Surveillance camera boom in Czech towns and cities evokes concerns over loss of privacy
Many Czech towns and cities are filling with video surveillance cameras as an effective way of curbing crime. While many have welcomed the practice, others warn that it could lead to a massive invasion of privacy.
And other Czech towns and cities are following suit. The town of Břeclav installed 7 surveillance cameras in critical locations three months ago. Half of the million crown expenditure was covered from state funds. Four security employees watch the cameras 24 hours a day and the local police chief Stanislav Hrdlička says the investment has paid off.
“In the past three months we have successfully dealt with several hundred incidents of street crime, while before that it used to be just several dozen incidents over the same period. You can see our officers responding to another incident registered on camera even as we speak.”
The inhabitants of Breclav are happy that their town has become a safer place and the local authorities are planning to enforce the surveillance system. Eliška Windová, is the town hall’s spokesperson:
“This year we are planning to ask for state support to get another fifteen cameras installed around our biggest housing community.“
“The problem is that the cameras are often installed without a proper analysis of the security situation and once installed the camera remains in place even if the security situation improves. I believe we need to think more about where each new camera is being placed and for what reason.”
The co-inventor of the IP camera and co-founder of Axis Communications, Martin Gren, plays down the fact that citizens are under constant surveillance in public.
“Ninety-nine percent of these security videos are never watched. It is only when somebody reports and incident, that there has been a case of pick-pocketing or something like that.”
The head of the Office for Protection of Personal Data Igor Němec says this is becoming a big problem.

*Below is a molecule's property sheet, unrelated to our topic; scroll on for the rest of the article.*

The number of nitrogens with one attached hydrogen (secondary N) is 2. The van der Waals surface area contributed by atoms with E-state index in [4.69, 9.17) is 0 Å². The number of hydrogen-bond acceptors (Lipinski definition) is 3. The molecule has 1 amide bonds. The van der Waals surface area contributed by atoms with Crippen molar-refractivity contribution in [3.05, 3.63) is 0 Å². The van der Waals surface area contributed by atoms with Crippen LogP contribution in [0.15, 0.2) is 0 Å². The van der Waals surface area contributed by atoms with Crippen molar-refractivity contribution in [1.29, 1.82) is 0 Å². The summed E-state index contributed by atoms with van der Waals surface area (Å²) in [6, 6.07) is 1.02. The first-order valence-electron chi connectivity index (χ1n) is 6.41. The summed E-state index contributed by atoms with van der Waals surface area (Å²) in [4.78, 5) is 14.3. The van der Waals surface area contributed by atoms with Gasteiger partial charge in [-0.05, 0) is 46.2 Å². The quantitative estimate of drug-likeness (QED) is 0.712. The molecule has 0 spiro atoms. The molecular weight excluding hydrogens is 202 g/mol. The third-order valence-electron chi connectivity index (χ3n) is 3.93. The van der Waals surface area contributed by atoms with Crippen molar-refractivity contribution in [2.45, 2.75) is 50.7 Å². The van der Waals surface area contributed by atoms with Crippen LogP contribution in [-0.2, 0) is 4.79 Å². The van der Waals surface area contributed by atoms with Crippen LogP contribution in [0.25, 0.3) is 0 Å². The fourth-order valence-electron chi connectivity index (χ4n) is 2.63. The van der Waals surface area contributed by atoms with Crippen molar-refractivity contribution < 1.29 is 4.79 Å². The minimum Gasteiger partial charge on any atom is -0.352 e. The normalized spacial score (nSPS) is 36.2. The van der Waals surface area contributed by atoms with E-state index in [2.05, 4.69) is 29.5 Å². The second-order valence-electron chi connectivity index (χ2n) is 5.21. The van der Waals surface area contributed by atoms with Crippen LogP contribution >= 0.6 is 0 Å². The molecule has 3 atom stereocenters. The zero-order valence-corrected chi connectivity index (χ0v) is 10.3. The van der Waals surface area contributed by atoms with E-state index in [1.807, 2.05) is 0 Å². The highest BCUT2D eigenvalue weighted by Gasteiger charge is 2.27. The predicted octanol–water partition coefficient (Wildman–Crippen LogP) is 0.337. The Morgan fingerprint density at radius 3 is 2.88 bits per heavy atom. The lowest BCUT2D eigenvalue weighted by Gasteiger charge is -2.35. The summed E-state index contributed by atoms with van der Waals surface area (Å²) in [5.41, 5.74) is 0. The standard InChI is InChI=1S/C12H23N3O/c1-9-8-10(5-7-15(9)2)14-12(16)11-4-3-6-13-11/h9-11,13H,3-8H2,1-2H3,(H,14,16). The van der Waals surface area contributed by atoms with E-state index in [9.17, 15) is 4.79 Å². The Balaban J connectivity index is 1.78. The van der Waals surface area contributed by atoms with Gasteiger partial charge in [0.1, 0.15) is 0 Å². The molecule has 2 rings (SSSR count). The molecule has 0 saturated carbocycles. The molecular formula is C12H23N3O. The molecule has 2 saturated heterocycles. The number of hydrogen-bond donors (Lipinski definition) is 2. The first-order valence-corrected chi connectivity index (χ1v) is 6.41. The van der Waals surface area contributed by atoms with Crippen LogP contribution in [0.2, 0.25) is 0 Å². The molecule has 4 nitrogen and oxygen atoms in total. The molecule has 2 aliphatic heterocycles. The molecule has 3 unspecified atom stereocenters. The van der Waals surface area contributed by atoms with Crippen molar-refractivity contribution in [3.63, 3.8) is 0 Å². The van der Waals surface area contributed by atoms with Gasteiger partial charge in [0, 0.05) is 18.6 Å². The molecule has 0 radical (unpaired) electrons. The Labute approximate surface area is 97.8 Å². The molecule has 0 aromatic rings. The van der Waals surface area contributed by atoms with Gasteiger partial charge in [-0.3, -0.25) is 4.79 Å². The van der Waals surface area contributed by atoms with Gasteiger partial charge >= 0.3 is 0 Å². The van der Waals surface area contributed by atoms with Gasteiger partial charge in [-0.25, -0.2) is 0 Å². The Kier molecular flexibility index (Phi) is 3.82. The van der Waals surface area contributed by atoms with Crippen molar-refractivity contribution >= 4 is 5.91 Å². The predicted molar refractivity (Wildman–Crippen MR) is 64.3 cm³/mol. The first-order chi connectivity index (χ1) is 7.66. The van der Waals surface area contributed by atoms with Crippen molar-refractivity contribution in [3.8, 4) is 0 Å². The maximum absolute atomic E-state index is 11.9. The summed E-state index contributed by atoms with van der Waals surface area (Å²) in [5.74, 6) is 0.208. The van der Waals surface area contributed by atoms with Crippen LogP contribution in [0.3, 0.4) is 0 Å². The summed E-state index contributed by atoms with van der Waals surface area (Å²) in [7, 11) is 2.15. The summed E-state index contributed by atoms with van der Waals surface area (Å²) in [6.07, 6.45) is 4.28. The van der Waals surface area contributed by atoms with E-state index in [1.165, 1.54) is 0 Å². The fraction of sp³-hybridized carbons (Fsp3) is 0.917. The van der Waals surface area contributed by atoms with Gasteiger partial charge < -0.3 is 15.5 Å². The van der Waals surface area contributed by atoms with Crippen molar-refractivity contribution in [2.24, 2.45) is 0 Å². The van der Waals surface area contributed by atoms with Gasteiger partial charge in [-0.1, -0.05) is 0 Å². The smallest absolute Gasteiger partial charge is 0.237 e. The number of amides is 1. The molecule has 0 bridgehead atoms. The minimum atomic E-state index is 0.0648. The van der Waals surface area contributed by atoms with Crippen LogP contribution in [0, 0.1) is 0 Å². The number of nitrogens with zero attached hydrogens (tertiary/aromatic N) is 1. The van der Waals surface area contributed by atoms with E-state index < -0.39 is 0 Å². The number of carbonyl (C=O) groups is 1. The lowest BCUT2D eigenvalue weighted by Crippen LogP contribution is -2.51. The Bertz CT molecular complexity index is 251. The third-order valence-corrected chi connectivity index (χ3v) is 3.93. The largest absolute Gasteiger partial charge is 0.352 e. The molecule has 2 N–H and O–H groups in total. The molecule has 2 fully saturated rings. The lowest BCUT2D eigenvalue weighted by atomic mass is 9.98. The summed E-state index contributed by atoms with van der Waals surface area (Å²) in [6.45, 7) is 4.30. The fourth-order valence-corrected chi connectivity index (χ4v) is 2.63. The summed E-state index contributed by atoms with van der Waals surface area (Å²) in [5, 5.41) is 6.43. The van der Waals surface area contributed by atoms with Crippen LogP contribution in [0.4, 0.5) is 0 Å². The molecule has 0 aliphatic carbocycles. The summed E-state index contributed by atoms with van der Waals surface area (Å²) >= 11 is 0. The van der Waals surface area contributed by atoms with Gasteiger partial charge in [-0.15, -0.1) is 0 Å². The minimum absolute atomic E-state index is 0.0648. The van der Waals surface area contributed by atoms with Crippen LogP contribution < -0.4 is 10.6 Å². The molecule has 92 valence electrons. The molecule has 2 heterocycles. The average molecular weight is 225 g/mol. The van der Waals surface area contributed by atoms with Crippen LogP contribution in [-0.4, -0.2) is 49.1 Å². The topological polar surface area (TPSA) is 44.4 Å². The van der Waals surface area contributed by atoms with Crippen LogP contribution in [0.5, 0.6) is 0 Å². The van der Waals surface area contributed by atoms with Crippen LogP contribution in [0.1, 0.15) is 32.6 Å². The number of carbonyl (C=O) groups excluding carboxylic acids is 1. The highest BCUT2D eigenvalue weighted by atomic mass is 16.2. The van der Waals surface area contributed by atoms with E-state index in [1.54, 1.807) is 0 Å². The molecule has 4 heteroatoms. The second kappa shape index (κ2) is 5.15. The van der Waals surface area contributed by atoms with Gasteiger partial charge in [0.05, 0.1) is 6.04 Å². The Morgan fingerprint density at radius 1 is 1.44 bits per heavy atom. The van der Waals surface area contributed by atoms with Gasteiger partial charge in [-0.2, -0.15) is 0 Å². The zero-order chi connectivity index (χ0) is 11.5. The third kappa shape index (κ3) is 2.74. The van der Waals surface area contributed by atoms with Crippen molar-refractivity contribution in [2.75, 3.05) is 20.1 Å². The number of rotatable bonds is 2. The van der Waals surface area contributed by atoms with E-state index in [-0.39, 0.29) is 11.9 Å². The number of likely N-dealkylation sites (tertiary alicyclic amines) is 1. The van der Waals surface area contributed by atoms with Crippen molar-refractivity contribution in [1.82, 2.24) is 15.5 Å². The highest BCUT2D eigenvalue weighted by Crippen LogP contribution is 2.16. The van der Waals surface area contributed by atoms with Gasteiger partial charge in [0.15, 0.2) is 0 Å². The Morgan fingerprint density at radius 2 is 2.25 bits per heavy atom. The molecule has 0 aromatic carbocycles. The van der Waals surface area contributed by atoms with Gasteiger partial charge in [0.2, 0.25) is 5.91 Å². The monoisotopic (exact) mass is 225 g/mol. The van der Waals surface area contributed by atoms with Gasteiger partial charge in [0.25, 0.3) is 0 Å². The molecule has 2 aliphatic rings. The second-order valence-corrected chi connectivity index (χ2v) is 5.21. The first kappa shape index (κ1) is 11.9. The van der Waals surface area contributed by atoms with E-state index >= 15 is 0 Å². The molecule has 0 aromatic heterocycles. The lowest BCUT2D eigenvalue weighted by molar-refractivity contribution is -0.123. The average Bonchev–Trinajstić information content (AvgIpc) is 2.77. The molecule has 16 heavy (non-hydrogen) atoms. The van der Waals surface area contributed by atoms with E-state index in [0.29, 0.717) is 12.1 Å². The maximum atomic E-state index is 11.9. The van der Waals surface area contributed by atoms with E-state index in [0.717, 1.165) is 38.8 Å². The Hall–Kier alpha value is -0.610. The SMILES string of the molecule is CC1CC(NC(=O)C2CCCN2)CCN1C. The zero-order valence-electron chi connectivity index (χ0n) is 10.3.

“At this point the only law that pertains to the problem –with a few exceptions - is the law on protection of private data. According to this legislation you can only install a camera and collect information for protection of property and security reasons.”
According to Mr. Němec the office gets hundreds of complaints about surveillance cameras in hospitals and enclosed spaces where the cameras are ostensibly in aid of security but may also be used to monitor employees. This is not only in violation of the privacy law but also violates the labour code. Hospitals argue that cameras are there to protect patients, which is also unacceptable. And the biggest number of complaints is made in connection with cameras placed in the vicinity of housing estates. The cameras are ostensibly there for security reasons but given their span they could be used to spy on people in their homes. Igor Němec says the country urgently needs proper legislation.
Institutions which have installed security systems are bound to register them at the Office for Protection of Personal Data. At present there are close to 6,000 of them listed and the office makes regular inspections of how they use the material collected. However there are estimates that in reality this is merely the tip of the iceberg and there could in fact be tens of thousands of cameras around the country.